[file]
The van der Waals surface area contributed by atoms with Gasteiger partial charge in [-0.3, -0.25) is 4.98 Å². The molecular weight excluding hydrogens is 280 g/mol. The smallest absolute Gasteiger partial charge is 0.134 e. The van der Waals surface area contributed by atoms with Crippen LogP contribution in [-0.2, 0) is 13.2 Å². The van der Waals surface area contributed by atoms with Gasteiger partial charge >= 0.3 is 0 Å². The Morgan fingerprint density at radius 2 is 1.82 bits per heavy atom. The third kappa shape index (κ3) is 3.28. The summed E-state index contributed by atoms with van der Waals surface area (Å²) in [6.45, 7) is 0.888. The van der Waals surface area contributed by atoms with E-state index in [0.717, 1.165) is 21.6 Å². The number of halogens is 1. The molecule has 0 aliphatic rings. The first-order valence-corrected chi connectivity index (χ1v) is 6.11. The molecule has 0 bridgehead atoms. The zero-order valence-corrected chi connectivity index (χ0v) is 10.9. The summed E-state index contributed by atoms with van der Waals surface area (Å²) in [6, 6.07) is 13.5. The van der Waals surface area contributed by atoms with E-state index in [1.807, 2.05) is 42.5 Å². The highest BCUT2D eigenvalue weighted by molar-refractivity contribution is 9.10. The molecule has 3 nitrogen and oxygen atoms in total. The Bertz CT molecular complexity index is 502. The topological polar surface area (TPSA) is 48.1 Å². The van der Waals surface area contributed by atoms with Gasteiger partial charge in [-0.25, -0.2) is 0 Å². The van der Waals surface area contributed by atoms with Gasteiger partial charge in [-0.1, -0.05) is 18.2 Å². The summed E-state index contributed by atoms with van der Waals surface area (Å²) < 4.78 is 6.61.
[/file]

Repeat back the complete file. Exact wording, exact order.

The van der Waals surface area contributed by atoms with Gasteiger partial charge in [-0.3, -0.25) is 4.98 Å². The molecular weight excluding hydrogens is 280 g/mol. The smallest absolute Gasteiger partial charge is 0.134 e. The van der Waals surface area contributed by atoms with Crippen LogP contribution in [-0.2, 0) is 13.2 Å². The van der Waals surface area contributed by atoms with Gasteiger partial charge >= 0.3 is 0 Å². The Morgan fingerprint density at radius 2 is 1.82 bits per heavy atom. The third kappa shape index (κ3) is 3.28. The summed E-state index contributed by atoms with van der Waals surface area (Å²) in [6.45, 7) is 0.888. The van der Waals surface area contributed by atoms with E-state index in [0.717, 1.165) is 21.6 Å². The number of halogens is 1. The molecule has 0 aliphatic rings. The first-order valence-corrected chi connectivity index (χ1v) is 6.11. The molecule has 0 bridgehead atoms. The zero-order valence-corrected chi connectivity index (χ0v) is 10.9. The summed E-state index contributed by atoms with van der Waals surface area (Å²) in [6, 6.07) is 13.5. The van der Waals surface area contributed by atoms with E-state index in [1.807, 2.05) is 42.5 Å². The highest BCUT2D eigenvalue weighted by molar-refractivity contribution is 9.10. The molecule has 3 nitrogen and oxygen atoms in total. The Bertz CT molecular complexity index is 502. The topological polar surface area (TPSA) is 48.1 Å². The van der Waals surface area contributed by atoms with Gasteiger partial charge in [-0.25, -0.2) is 0 Å². The van der Waals surface area contributed by atoms with Gasteiger partial charge in [-0.1, -0.05) is 18.2 Å². The summed E-state index contributed by atoms with van der Waals surface area (Å²) < 4.78 is 6.61.